Taylor contends that Orbach is not entitled to be bought out at this point because Rodriguez and Lore won’t assume majority control of the Timberwolves for two more years. For now, the duo has only agreed to purchase 20% of the club — full majority control will be subject to further investment and further league approval over the next two years.

While the legal battle between Taylor and Orbach may ultimately have little-to-no impact on Timberwolves fans, Dane Moore of Blue Wire Podcasts (Twitter link) points to an Instagram comment that made be of more interest to fans in Minnesota.

As Moore writes, Rodriguez replied to a comment asking him to keep the Timberwolves in Minnesota by replying, “We will!” There has been speculation that the new ownership group might want to relocate the franchise, but A-Rod’s first public statement on the topic suggests that’s not the plan.

Here’s more from around the Northwest:

  • Jazz point guard Mike Conley, who has yet to play in the second round due to a mild right hamstring strain, is “making progress” but remains day-to-day, head coach Quin Snyder said on Monday, per Eric Walden of The Salt Lake Tribune (Twitter link). While Utah could still conceivably win the series if Conley remains unavailable, the last couple games have showed how much the team misses its starting point guard, writes Tony Jones of The Athletic.
  • Trail Blazers center Enes Kanter said during a Monday appearance on SiriusXM Radio that he’d be surprised if Damian Lillard decides he wants to leave Portland, as Marc Berman of The New York Post relays. “He wants to win it all in Portland. I’m saying this every time I talk about him, but he’s definitely one of the most loyal and maybe the most loyal player in the league,” Kanter said. “… He doesn’t care about the big market, big-city base, and that he wants to just bring a championship to Portland and the state of Oregon.”
  • With Michael Porter Jr. up for a rookie scale extension this offseason, Mark Kiszla and Mike Singer of The Denver Post discuss whether the Nuggets should be comfortable putting a maximum-salary offer on the table for the 22-year-old forward.

Northwest Notes: Timberwolves Sale, Micic, Barton, Porter Jr.

A lawsuit filed by a limited partner regarding the agreement to sell the Timberwolves has revealed that there’s no language in the contract that prevents the team from being moved into a different market, as Jon Krawczynski of The Athletic details. The filing made in district court alleges that team owner Glen Taylor was in breach of contract because limited partner Meyer Orbach, who has a 17% stake in the team, was not given the opportunity to sell his shares before the agreement was completed.

The agreement between Taylor to sell the team to former baseball star Alex Rodriguez and tech entrepreneur Marc Lore was announced earlier this month.

Taylor has repeatedly said he wants the team to stay in Minneapolis. Sources told Krawczynski that Lore and Rodriguez are committed to the Twin Cities market and there haven’t been any discussions about moving the Timberwolves.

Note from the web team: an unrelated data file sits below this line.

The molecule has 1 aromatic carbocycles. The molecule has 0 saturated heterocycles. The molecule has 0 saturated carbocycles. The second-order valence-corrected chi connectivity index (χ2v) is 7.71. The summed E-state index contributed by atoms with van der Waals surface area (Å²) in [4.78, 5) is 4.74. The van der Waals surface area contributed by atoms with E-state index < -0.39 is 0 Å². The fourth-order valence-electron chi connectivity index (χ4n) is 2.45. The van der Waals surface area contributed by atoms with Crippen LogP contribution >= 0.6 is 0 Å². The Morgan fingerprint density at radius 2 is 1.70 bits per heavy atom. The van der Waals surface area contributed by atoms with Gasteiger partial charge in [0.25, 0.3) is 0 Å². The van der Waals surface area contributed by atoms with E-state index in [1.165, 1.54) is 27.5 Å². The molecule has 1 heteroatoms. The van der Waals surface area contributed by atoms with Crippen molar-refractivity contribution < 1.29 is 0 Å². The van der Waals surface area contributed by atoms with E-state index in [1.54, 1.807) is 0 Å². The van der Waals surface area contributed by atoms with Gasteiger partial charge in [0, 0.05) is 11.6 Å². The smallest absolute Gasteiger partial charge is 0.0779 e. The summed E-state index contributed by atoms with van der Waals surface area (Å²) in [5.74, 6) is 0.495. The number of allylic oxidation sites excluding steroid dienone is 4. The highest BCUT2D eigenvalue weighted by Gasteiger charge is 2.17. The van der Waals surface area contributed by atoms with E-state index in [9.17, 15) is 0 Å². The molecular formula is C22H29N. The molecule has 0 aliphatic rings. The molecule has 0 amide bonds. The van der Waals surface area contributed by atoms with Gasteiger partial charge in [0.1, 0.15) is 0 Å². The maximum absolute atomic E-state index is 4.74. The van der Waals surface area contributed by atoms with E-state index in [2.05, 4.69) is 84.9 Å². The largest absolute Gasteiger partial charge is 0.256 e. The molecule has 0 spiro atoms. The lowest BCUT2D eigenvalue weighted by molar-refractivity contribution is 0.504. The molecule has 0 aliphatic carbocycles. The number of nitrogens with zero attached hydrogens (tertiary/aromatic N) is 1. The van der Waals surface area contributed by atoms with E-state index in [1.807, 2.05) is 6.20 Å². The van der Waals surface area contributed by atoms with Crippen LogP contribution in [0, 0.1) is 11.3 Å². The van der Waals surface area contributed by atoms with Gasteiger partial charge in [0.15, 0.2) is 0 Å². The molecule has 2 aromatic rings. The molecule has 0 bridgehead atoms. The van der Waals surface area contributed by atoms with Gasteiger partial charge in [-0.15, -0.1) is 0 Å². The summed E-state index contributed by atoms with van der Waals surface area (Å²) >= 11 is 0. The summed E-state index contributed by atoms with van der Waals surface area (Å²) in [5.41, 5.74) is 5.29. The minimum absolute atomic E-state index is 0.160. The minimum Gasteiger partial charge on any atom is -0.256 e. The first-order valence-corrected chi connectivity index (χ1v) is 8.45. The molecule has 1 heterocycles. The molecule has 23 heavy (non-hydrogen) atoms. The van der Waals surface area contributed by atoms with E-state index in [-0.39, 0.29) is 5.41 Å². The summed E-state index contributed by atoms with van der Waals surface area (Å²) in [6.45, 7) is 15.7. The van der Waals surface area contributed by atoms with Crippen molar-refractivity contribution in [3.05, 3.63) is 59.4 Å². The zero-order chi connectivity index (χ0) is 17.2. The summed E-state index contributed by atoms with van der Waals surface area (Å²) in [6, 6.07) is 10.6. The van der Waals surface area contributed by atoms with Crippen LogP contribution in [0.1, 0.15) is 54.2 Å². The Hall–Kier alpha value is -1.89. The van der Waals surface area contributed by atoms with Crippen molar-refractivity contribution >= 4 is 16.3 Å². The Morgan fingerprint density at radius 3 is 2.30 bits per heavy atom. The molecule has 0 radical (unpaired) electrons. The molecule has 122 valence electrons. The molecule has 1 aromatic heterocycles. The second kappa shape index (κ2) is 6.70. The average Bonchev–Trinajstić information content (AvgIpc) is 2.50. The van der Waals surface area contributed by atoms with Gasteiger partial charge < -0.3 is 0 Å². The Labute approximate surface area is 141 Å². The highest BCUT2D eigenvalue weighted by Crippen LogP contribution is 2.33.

According to the The Athletic’s report, Taylor entered a unique arrangement with Lore and Rodriguez, subject to league approval this summer. They’ll initially invest $250MM and will not be majority partners right from the start. The plan is for the duo to purchase shares of the team gradually and gain  controlling interest by December 2023.

Taylor would thus retain control over the team for two more seasons unless Lore and Rodriguez can pay him off earlier than that.

We have more from the Northwest Division:

  • Thunder draft-and-stash prospect Vasilije Micic was named the EuroLeague’s Final Four Most Valuable Player after leading Anadolu Efes Istanbul to the championship for the first time in club history, according to EuroLeague.net. He averaged 25.0 points and 5.5 assists in the Final Four. He previously was named the league’s MVP after averaging 16.3 PPG and 4.8 APG in 38 EuroLeague games. He is a candidate to come stateside for the 2021/22 season.
  • Nuggets swingman Will Barton won’t play against Portland in Game 5 on Tuesday but he could be available for Game 6 and a potential Game 7, Mike Singer of the Denver Post tweets. Barton, who has been sidelined by a right hamstring strain, practiced in full on Monday.
  • Nuggets forward Michael Porter Jr. vows to be much more aggressive in Game 5 after a lackluster outing in Game 4, Singer writes. “It’s on us as a team but a lot of it is on me as well,” he said. “If I’m not getting any actions, I’ve got to figure it out in transition, on the glass. I can’t let myself be as small of a factor as I was the last couple of games.”

Shareholder Files Complaint Over Pending Sale Of Timberwolves

MAY 27: Taylor has issued the following statement, per Ian Begley of SNY.tv (Twitter link):I am aware of the story published by ESPN and the litigation that has been filed. As a policy, we do not comment on pending legal matters. I stand by my prior statements and commitment to keeping the Timberwolves and Lynx in Minnesota.”


MAY 26: The Timberwolves‘ second largest shareholder has filed a legal complaint related to the pending sale of the team, according to Adrian Wojnarowski of ESPN.